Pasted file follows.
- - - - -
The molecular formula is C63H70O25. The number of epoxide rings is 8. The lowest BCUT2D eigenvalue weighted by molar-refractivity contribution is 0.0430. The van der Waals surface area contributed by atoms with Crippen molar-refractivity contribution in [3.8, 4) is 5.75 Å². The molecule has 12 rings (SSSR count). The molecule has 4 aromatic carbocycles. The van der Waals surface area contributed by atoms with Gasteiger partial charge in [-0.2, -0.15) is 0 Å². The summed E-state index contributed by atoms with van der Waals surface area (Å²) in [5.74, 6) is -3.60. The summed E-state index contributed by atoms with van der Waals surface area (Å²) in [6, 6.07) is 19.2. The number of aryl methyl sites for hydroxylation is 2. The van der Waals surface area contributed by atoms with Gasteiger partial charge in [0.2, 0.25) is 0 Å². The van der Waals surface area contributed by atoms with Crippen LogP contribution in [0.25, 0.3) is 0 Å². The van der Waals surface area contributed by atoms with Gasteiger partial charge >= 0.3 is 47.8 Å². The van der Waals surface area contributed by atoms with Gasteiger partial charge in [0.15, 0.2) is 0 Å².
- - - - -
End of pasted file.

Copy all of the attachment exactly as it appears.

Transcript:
The molecular formula is C63H70O25. The number of epoxide rings is 8. The lowest BCUT2D eigenvalue weighted by molar-refractivity contribution is 0.0430. The van der Waals surface area contributed by atoms with Crippen molar-refractivity contribution in [3.8, 4) is 5.75 Å². The molecule has 12 rings (SSSR count). The molecule has 4 aromatic carbocycles. The van der Waals surface area contributed by atoms with Gasteiger partial charge in [-0.2, -0.15) is 0 Å². The summed E-state index contributed by atoms with van der Waals surface area (Å²) in [5.74, 6) is -3.60. The summed E-state index contributed by atoms with van der Waals surface area (Å²) in [6, 6.07) is 19.2. The number of aryl methyl sites for hydroxylation is 2. The van der Waals surface area contributed by atoms with Gasteiger partial charge in [0.2, 0.25) is 0 Å². The van der Waals surface area contributed by atoms with Crippen LogP contribution in [0.25, 0.3) is 0 Å². The van der Waals surface area contributed by atoms with Gasteiger partial charge >= 0.3 is 47.8 Å². The van der Waals surface area contributed by atoms with Gasteiger partial charge in [0.15, 0.2) is 0 Å².